The Republican leader of the Senate Judiciary Committee is seeking further answers from the Obama administration about why an illegal immigrant charged with murdering five homeless people in a Los Angeles arson fire this summer was not previously deported.
Sen. Chuck Grassley of Iowa on Wednesday wrote a letter to Sarah Saldana, the director of Immigration and Customs Enforcement, asking follow-up questions related to the government’s response to a previous inquiry by the senator into how Johnny Josue Sanchez of Honduras, the suspect, was able to stay in the country despite having a violent history.
“Specifically, [Grassley] is asking whether Sanchez was not considered a priority under the Obama administration’s Priority Enforcement Program and whether federal authorities were blocked by local sanctuary policies that prevent cooperation with federal immigration officials,” the letter states.
Sanchez was arrested by the Los Angeles County Sheriff’s Office on June 13 for five counts of murder and two counts of attempted murder after he allegedly set fire to a vacant building where five homeless people were squatting, including four individuals from Iowa.
Shortly after the incident, on June 27, Grassley and Rep. Bob Goodlatte, R-Va., the chairman of the House Judiciary Committee, wrote a letter to Jeh Johnson, the Department of Homeland Security secretary, to learn more about Sanchez, who, according to media reports, had been arrested three times in the months before the fire.
The Los Angeles Times reported that Sanchez was arrested by border patrol agents in 2012 for illegally entering the country at the southeastern California border. Sanchez was promptly released from custody, the newspaper reported, because he had no previous immigration violations or criminal history.
Sanchez was then placed under supervision and ordered to report regularly to immigration authorities, but he stopped reporting in August 2014.
But in January of this year, the Los Angeles Police Department arrested Sanchez on suspicion of domestic violence. He was arrested again in May and June on suspicion of drug possession. His most recent arrest was less than a week before he allegedly set fire to the Los Angeles building. He was released the next day.
According to the Times, the Los Angeles Police Department does not honor immigration requests from the federal government to be notified of a person’s release from jail unless a warrant is issued or a judge has vetted the request.
In response to Grassley and Goodlatte’s original inquiry, the senator says, the Obama administration acknowledged more details about Sanchez’s history.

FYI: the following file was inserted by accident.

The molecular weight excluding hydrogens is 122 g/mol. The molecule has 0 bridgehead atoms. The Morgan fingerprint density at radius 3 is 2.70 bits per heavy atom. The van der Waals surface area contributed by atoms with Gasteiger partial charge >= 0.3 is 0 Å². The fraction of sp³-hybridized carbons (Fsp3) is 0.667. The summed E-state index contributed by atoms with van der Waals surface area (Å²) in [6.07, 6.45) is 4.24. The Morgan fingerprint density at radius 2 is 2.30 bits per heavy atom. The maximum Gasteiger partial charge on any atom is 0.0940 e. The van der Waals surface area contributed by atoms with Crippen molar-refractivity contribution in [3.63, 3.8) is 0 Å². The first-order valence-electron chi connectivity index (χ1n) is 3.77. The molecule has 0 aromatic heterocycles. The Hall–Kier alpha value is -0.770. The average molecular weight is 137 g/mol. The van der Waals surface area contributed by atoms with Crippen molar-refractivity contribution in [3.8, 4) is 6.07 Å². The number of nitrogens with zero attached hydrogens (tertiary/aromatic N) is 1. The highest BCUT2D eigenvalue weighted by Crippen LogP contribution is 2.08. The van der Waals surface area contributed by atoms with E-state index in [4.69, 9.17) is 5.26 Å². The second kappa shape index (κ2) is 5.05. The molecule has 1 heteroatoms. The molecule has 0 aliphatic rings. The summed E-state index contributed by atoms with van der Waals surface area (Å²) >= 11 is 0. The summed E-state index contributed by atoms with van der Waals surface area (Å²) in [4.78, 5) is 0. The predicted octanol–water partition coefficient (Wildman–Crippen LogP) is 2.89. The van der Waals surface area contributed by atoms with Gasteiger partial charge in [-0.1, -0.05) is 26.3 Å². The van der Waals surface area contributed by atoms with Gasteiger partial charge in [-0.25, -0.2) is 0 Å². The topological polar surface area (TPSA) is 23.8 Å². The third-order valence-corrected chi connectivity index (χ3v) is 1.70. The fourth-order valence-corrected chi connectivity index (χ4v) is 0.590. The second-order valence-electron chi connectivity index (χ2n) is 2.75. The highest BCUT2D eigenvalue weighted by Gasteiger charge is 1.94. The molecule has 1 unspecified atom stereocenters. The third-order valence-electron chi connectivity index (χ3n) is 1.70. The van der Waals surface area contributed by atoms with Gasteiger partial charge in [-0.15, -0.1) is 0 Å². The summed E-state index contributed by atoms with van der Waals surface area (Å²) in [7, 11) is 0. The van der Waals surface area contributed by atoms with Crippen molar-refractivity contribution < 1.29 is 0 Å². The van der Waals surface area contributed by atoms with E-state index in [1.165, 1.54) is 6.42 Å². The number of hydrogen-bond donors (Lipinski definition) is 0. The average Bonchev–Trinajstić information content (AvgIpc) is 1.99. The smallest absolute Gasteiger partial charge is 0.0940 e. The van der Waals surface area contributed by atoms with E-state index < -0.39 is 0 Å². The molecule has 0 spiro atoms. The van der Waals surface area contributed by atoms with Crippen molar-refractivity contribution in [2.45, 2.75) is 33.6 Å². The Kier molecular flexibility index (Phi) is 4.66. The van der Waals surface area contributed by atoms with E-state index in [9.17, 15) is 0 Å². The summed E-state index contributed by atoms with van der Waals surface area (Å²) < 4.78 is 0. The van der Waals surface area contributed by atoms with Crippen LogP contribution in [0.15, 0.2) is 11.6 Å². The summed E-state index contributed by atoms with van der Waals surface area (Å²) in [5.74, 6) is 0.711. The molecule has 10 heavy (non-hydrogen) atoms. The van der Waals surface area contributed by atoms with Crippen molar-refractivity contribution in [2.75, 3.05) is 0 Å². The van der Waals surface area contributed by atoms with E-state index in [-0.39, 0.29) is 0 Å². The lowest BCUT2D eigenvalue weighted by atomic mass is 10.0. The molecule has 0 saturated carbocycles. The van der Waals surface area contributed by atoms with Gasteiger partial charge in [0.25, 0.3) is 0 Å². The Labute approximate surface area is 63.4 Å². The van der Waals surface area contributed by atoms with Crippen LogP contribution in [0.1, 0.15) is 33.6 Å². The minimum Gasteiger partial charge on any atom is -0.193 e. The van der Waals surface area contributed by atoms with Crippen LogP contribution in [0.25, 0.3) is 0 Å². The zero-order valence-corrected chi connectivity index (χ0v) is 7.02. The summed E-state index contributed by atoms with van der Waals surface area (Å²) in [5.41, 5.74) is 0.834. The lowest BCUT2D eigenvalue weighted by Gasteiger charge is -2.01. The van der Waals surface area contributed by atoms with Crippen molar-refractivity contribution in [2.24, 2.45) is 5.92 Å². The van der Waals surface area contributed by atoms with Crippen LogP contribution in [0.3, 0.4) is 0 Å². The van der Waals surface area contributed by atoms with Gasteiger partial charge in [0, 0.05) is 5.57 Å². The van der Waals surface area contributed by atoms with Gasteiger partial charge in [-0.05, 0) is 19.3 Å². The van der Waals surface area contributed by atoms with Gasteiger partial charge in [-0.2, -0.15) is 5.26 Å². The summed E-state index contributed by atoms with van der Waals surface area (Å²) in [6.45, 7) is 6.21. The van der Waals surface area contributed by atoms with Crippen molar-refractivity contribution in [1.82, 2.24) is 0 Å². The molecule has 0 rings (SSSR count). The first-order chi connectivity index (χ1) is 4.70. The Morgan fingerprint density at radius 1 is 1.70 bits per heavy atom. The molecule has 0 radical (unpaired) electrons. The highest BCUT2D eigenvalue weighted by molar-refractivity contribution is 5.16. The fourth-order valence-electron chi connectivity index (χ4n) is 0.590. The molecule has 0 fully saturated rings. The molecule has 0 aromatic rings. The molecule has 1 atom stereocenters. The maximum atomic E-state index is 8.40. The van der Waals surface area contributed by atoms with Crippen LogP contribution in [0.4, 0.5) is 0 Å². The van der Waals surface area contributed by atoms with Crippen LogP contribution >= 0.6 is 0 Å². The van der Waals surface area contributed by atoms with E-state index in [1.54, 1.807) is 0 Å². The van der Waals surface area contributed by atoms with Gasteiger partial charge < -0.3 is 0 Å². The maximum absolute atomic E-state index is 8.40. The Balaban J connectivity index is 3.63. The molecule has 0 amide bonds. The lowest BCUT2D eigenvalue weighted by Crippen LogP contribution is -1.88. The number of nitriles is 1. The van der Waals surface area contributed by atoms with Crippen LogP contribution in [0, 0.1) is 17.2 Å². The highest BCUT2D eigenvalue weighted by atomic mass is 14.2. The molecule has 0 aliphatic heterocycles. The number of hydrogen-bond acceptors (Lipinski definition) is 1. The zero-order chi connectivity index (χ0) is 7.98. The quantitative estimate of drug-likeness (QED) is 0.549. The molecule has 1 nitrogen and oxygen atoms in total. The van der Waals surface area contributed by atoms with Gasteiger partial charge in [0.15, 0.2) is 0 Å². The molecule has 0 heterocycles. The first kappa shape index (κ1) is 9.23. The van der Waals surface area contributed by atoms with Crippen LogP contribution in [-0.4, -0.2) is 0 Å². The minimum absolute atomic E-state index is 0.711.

Grassley says he learned that Sanchez lied about his birth date to the border patrol upon entering the country illegally, which allowed him to be processed as a juvenile and sent to a youth shelter in California.
Sanchez stayed at a juvenile facility in Fullerton, California, for seven days, Grassley says, until the Honduran Consulate in Houston, Texas, verified Sanchez’s true birth date and provided a birth certificate showing he was not a juvenile.
After receiving this information, Immigration and Customs Enforcement regained custody of Sanchez and then released him after he signed a document promising to report to future court appearances related to his immigration status.
He never made it to court.
“Considering that Sanchez had intentionally misled federal authorities, it would seem inevitable that Sanchez would fail to appear before ICE [Immigration and Customs Enforcement] as directed,” Grassley wrote in Wednesday’s letter. “Sanchez should have been detained until his removal was completed.”
But more concerning to Grassley, he says, was that Immigration and Customs Enforcement, after Sanchez’s subsequent arrests this year, never requested that the Los Angeles Police Department issue a detainer on him to hold him in custody, or notify federal immigration authorities of his pending release from jail.
Grassley wants to know why those requests were never made to the local police department, and whether this decision was related to the Obama administration’s decision in 2014 to narrow the types of people it seeks to deport.
Immigration and Customs Enforcement officers are told to first target illegal immigrants considered to be threats to national security and public safety, who have likely been convicted of a felony. Other priorities for deportation include individuals who have been convicted of multiple misdemeanors, and recent arrivals who came here illegally after Jan. 1, 2014.
Grassley also asks in the letter whether Immigration and Customs Enforcement even knew about Sanchez’s previous arrests this year, or if its knowledge was limited because of Los Angeles’ policy to limit cooperation with federal immigration requests.
“Was Sanchez not considered a priority under the administration’s Priority Enforcement Program (PEP)? Was ICE never informed of the previous arrests because of Los Angeles’ sanctuary policies?” Grassley asked.